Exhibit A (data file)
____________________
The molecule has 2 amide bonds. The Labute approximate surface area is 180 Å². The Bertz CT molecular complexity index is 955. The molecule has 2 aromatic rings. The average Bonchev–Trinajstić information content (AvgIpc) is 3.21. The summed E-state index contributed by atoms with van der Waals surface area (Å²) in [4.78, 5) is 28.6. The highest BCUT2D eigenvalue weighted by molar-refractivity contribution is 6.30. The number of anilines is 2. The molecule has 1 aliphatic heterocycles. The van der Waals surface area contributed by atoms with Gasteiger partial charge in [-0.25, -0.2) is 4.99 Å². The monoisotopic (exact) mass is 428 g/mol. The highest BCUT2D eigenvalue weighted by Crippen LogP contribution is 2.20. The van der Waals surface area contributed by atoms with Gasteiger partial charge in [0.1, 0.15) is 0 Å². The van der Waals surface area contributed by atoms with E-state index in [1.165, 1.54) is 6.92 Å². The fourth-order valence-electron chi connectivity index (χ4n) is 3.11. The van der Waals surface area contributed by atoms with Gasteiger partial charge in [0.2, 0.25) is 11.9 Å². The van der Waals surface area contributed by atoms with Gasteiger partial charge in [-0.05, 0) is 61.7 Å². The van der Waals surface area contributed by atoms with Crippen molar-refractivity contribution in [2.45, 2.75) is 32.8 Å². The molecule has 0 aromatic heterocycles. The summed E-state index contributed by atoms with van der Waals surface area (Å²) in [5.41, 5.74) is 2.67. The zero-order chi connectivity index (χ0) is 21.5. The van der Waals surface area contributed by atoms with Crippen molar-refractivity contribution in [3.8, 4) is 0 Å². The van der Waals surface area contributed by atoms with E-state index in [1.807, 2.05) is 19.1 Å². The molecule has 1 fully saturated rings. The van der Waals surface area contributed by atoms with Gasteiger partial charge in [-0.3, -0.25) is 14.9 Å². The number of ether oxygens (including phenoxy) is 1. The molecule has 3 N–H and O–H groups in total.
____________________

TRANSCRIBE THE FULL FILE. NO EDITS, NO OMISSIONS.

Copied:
The molecule has 2 amide bonds. The Labute approximate surface area is 180 Å². The Bertz CT molecular complexity index is 955. The molecule has 2 aromatic rings. The average Bonchev–Trinajstić information content (AvgIpc) is 3.21. The summed E-state index contributed by atoms with van der Waals surface area (Å²) in [4.78, 5) is 28.6. The highest BCUT2D eigenvalue weighted by molar-refractivity contribution is 6.30. The number of anilines is 2. The molecule has 1 aliphatic heterocycles. The van der Waals surface area contributed by atoms with Gasteiger partial charge in [-0.25, -0.2) is 4.99 Å². The monoisotopic (exact) mass is 428 g/mol. The highest BCUT2D eigenvalue weighted by Crippen LogP contribution is 2.20. The van der Waals surface area contributed by atoms with Gasteiger partial charge in [0.1, 0.15) is 0 Å². The van der Waals surface area contributed by atoms with E-state index in [1.165, 1.54) is 6.92 Å². The fourth-order valence-electron chi connectivity index (χ4n) is 3.11. The van der Waals surface area contributed by atoms with Gasteiger partial charge in [0.2, 0.25) is 11.9 Å². The van der Waals surface area contributed by atoms with Gasteiger partial charge in [-0.05, 0) is 61.7 Å². The van der Waals surface area contributed by atoms with Crippen molar-refractivity contribution in [2.45, 2.75) is 32.8 Å². The molecule has 0 aromatic heterocycles. The summed E-state index contributed by atoms with van der Waals surface area (Å²) in [5.41, 5.74) is 2.67. The zero-order chi connectivity index (χ0) is 21.5. The van der Waals surface area contributed by atoms with Crippen molar-refractivity contribution in [3.8, 4) is 0 Å². The van der Waals surface area contributed by atoms with E-state index in [1.807, 2.05) is 19.1 Å². The molecule has 1 fully saturated rings. The van der Waals surface area contributed by atoms with Gasteiger partial charge in [-0.3, -0.25) is 14.9 Å². The number of ether oxygens (including phenoxy) is 1. The molecule has 3 N–H and O–H groups in total.